Privatize All the Federal Trust Funds Now
by Jerome F. Winzig
In a private trust fund, one person -- a trustee -- manages the trust's assets for the benefit of another person -- the beneficiary. The trustee is usually charged with investing the assets in a productive manner to earn income for the beneficiary, and the beneficiary owns both the assets and the earnings. The trustee is obligated to follow the trust's requirements and cannot change those requirements without the beneficiary's approval.
This is not true of the many trust funds of the federal government, which have a total value of $1.9 trillion. In fact, the very use of the term "trust fund" is highly misleading since the federal government owns the assets and earnings. It can raise or lower future trust fund collections and payments simply by changing existing law. It can even change a fund's purpose!
The newly-released bi-partisan report by the National Academy of Social Insurance says, "federal trust funds are often mistakenly perceived as reservoirs of financial assets." This report goes on to quote a 1998 study that points out federal trust funds are actually "record-keeping devices that account for the spending authority available for certain programs."
In other words, the $1.9 trillion in the federal trust funds isn't in the bank. It isn't invested anywhere. Those trillions are just a massive IOU -- a promise that the federal government will pay back that money out of future new taxes. In the meantime, the federal government has spent all of that money on other programs!
If a private trust fund operated in this fashion, its trustees would be hauled into court, fined, and sent to prison. The federal government, however, is not subject to the same audit and accountability rules that apply to private trusts. Members of Congress talk about the trust funds as if they were real dollars in the bank, instead of the future promise of the federal government. But if they are just future promises, why bother with the trust funds? Because they allow Congress to use trust fund receipts for other purposes.
The dollar amounts are staggering. Fifty-four of these trusts have assets of $300 million or more. The largest are the Social Security Funds ($855 billion), the Federal Civilian Employees Retirement Funds ($492 billion), the Medicare Funds ($184 billion, the Military Retirement Fund ($152 billion), the Unemployment Trust Fund ($77.7 billion), and the Highway Trust Fund ($29 billion). Also included are the trust funds of the Bureau of Indian Affairs, which -- according to a 1999 audit by Arthur Andersen -- could not account for $2.4 billion in transactions.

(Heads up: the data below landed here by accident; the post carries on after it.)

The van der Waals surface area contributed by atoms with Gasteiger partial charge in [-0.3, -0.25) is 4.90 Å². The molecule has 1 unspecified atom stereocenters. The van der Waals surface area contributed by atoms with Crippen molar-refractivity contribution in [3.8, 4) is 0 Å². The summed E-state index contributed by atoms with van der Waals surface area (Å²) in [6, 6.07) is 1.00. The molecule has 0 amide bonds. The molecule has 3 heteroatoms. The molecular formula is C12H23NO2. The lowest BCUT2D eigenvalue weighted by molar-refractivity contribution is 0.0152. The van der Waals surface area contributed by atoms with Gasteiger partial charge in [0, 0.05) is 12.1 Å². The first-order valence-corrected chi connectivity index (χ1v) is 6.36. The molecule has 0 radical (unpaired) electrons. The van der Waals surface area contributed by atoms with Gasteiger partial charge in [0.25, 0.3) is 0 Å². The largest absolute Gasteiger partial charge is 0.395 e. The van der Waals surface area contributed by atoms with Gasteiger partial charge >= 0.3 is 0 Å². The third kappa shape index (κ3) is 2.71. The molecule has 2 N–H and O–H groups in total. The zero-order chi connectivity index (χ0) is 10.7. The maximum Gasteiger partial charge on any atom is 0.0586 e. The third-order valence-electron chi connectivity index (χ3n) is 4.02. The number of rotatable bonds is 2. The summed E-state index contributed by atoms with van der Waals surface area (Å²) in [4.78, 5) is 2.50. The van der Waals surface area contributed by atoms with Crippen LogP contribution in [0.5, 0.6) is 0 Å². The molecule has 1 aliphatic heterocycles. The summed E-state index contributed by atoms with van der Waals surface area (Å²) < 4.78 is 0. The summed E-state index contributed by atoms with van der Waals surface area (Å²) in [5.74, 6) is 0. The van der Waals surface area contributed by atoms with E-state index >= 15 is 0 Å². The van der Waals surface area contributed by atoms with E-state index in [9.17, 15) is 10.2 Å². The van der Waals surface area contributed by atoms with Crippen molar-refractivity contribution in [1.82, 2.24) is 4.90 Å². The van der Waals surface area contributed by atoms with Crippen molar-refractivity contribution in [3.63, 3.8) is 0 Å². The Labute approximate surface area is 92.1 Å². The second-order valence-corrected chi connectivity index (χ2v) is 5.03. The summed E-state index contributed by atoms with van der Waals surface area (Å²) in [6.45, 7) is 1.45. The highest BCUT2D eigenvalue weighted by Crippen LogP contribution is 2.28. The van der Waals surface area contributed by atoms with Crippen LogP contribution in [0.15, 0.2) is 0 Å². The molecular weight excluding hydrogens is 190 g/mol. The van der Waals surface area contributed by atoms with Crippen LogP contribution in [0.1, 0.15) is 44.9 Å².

The problem is huge, but it's possible to start fixing it right now by privatizing all of the federal trust funds immediately. Last year, the federal government collected $148 billion in receipts for the trust funds. If the trust funds were privatized, this money could be invested in real investments. In ten years, according to current budgetary forecasts, the principal alone could exceed $2 trillion. It would be tempting for Congress to politicize the investment decisions of funds of this size, so there would have to be some way to clearly define the trustees' fiduciary responsibilities.
However, both political parties would oppose privatization with all their might, for three compelling but politically-crass reasons.
First, privatizing the trust funds would force Congress to face the fact that the existing $1.9 trillion "balance" in the trust funds exists only on paper; there would be no money to transfer into those private funds. The only thing Congress could do would be to admit the truth and declare all the funds bankrupt. But this would expose the massive deception that members of Congress from both parties have perpetrated on the American public for decades. (The news media would oppose this solution as well, for it would also expose them as either ignorant of the issue or intentional participants in the fraud.)
Second, Congress might have to raise taxes to make up the funds that it has siphoned from the funds over many years. (This would only make sense if the new taxes really go into private investments; otherwise the problem would just repeat itself.) Raising taxes might be necessary if privatizing the trust funds didn't increase their returns enough to make up the huge losses of the past. But if Congress does nothing and fails to privatize the trust funds, then in a few years -- when it first becomes necessary to draw down against the non-existent money in the trust funds -- it will have no choice but to raise taxes or lower benefits.
Third, privatizing the trust funds would virtually eliminate the surplus that both parties boast about, because almost all of the surplus comes from trust fund revenues. According to White House figures, $148 billion of fiscal year 2000's $167 billion surplus comes from the trust funds. An unhappy Congress would be forced to quit stealing from trust funds for current programs.
These political reasons for Congress to oppose privatization are also excellent reasons for the American people to support it. It makes excellent fiscal sense.